Although the news media continue to focus on the upheaval and volatility of the financial markets as the top story, ecological limits to economic growth is the real story of the century. Environmental disasters have been intensifying as economic growth struggles against natural and man-made limits.
A drought of historic proportions in China and the general uptrend in global commodity prices are propelling inflation in many parts of the world. Corn prices surpassed the record set during the 2008 food crisis and prices are expected to stay high through 2012 because a wet spring cut the size of this fall's harvest. A wave of wildfires across Russia ravaged millions of acres of forests and caused worse damage than last year's devastating fires. Flooding in Australia, combined with cyclones in both Queensland and Western Australia, had a significant impact on the second quarter activity. The list goes on. Damage from natural disasters often goes beyond what is readily visible. Toxic waste is strewn about. Liquid fuels and chemicals contaminate groundwater. Wrecked buildings contain hazardous materials and fires generate smoke containing soot and other pollutants. Catastrophic costs to insurance companies have been enormous. To boot, the world is facing critical supply constraints. Demand for natural resources is escalating with no end in sight. The International Energy Agency has reported that proven oil reserves are in decline to the tune of 6% per year. There are serious clean water shortages in China, India, Africa, and even the U.S. Again, the list goes on. If climate change and resource depletion continue unchecked, the implications for the world economy and corporate profits will be serious.
After witnessing the spectacle of our representatives in Washington DC bickering about the national debt and budget deficits, it is hard to imagine them confronting our ecological debt. But failure to acknowledge and deal with ecological limits does not mean they don't exist. In fact, the longer we deny and delay, the more disruption we should expect. This reality tends to be overlooked in times of high financial stress and economic instability, but it is no less of a risk. As environmental disruption escalates, there will naturally be a shift in public opinion which will drive the politics and policies needed to address the environmental challenges ahead. The question remains as to whether we have the ability to act in time before disruption causes severe damage to our financial system and way of life.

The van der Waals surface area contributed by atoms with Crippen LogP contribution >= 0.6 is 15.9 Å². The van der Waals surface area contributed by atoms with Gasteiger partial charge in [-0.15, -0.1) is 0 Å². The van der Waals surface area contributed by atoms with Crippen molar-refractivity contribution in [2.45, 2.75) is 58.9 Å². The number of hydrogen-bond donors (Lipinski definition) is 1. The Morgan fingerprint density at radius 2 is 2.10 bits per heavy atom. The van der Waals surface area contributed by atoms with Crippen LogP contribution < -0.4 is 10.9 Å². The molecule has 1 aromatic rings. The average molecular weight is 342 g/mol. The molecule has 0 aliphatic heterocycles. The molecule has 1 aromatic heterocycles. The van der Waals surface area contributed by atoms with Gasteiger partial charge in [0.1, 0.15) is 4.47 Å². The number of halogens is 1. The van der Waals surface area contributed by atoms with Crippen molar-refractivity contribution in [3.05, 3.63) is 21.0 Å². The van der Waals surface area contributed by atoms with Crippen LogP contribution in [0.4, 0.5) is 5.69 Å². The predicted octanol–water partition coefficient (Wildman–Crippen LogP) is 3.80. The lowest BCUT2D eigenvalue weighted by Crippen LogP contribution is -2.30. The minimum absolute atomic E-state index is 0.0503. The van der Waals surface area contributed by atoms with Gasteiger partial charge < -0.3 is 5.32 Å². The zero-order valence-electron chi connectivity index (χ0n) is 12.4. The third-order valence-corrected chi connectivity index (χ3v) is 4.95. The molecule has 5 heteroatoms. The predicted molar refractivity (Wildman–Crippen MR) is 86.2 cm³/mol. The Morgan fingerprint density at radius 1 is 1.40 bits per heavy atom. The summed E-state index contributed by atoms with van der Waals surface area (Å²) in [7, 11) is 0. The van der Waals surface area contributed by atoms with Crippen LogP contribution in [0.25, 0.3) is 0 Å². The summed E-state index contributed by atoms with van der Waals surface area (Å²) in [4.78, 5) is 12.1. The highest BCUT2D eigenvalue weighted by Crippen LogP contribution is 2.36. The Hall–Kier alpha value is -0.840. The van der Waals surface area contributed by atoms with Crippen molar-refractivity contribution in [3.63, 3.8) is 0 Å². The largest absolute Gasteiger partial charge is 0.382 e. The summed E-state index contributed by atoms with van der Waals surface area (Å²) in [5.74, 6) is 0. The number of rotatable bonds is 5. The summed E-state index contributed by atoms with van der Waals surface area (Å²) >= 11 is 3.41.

The caveat--"Past performance is not indicative of future results"--has never been more relevant than today. At Portfolio 21, we are mitigating ecological risk as we believe it is the single biggest threat to economic growth, corporate profits, and investor portfolios in this century. We do so by investing in companies that are retooling their business models and gaining competitive advantage to address limited natural resources and environmental degradation. Some of these companies will offer the needed solutions to many of our environmental challenges. However, technology may not save the day. We expect difficult times ahead with increased risk and volatility. Our global economy will be forced to accept the reality of resource limitations, and companies that adapt to that reality will likely gain distinct competitive advantage.
Portfolio 21's investment approach considers the riskiness of the global growth economy itself. Even if markets decline as a whole, we believe that certain companies--those that help society adapt to and solve the problems of resource limitations--are strategically positioned for leadership, innovation, and competitive advantage. We believe Portfolio 21's selection criteria identify companies that have a higher probability of adaptation in the context of ecological limits, making them better investments over the long term.
Leslie Christian, Co-founder and Carsten Henningsen, Co-founder
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Past performance does not guarantee future results.
Fund holdings and sector allocations are subject to change and should not be considered a recommendation to buy or sell any security. See complete fund holdings information.
The information above represents the opinions of Portfolio 21 Investments, is subject to change, and any forecasts made cannot be guaranteed.